Does Foam Rolling Increase Long Term Flexibility?

By djpope

November 15, 2017

evidence based, flexibility, foam roller, foam rolling, Hamstring, hamstrings, lengthen, long term, mobility, range of motion, research, short term

Recently I’ve heard a lot of hatred and negative talk toward foam rolling.  A common reason for this is the plethora of research coming out about foam rolling having short term effects when it comes to improving flexibility.

This honestly makes sense to me.  Rarely does any single intervention provide significant long term effects.  If I do 1 set of 30 bicep curls I’m sure my arm will get all swelly from the set.  Chase the pump bro.

However, I’m also pretty sure I won’t have any long term changes in hypertrophy.  I don’t know why foam rolling gets bashed so hard given that most other interventions when applied once provide short term effects.

Now, I really like this study because they applied foam rolling to a muscle group (hamstrings) consistently over the course of 4 weeks.  Here’s what happened:

The Foam Roll as a Tool to Improve Hamstring Flexibility

The Journal of Strength and Conditioning Research (Dec. 2015)

Subjects went through a standing reach protocol to measure hamstring flexibility at the start of the protocol.  At the end of the protocol the measurements were taken again.  What was the result?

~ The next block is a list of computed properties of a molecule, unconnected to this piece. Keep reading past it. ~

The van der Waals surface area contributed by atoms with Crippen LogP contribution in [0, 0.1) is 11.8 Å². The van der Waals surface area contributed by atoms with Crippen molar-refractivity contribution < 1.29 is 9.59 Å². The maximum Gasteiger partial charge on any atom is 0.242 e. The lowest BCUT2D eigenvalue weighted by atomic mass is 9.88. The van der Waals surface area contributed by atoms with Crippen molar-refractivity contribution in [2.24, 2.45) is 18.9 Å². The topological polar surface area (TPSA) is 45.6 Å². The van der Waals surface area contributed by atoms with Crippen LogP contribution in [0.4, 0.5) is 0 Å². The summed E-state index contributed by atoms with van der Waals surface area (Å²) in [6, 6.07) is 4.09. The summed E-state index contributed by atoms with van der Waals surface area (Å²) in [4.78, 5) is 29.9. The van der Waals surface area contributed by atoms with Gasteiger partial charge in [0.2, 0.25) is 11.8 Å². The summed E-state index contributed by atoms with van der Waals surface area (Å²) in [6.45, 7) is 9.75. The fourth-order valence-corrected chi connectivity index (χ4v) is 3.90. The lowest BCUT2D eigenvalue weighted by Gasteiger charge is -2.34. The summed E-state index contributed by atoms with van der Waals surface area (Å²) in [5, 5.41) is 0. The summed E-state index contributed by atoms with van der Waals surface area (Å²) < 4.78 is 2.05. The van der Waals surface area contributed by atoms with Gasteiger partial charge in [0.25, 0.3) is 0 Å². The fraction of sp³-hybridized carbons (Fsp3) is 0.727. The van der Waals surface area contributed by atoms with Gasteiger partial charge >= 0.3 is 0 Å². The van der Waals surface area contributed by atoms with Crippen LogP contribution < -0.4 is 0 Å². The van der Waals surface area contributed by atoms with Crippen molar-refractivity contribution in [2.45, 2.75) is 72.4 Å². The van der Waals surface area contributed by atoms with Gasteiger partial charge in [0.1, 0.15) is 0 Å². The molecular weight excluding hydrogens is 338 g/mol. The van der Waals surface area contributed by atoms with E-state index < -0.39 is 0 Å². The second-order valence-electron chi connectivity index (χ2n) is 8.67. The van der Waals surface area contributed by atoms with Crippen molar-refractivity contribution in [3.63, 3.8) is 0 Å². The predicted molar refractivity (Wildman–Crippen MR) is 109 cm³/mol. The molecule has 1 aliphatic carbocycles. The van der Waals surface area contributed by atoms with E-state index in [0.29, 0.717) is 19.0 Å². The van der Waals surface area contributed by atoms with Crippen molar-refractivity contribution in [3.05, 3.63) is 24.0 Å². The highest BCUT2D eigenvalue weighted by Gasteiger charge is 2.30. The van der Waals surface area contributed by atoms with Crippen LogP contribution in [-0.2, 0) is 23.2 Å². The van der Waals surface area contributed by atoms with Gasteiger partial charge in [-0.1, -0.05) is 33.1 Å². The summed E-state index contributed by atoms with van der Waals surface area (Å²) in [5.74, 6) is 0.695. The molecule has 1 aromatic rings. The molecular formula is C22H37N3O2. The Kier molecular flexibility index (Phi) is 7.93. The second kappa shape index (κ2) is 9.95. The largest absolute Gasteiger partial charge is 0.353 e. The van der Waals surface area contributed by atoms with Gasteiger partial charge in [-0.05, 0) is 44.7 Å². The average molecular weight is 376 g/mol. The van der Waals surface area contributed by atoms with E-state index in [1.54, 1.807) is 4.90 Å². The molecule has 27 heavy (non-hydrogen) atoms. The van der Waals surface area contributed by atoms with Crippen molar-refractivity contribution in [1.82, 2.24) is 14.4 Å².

It’s important to note that changes in flexibility from foam rolling typically only last seconds to minutes.  Measurements in this study were taken atleast 24 hours after the last foam rolling or stretch session.


This tells us that chronically foam rolling the hamstrings seems to provide longer term improvements in mobility then foam rolling once.  This goes against the common notion that foam rolling only causes short term changes in mobility.

It’s also important to note that the differences in flexibility were no different then the standard proven contract / relax stretching protocol.  As cool as foam rolling may seem this study showed that it may not really be any better then good old stretching!  Don’t throw out the stretching protocols for improving flexibility!

My goal here was to shed some light on this study and give a little credibility to the foam roller as another tool to help improve flexibility.  Given all of the hub bub about foam rolling out there I think it’s important that we’re using evidence to help guide our decision making when it comes to what we give to help out to our patients and clients.  Knowledge is power or something…

I sleep on a bed of foam rollers,

Dan Pope DPT, OCS, CSCS, CF L1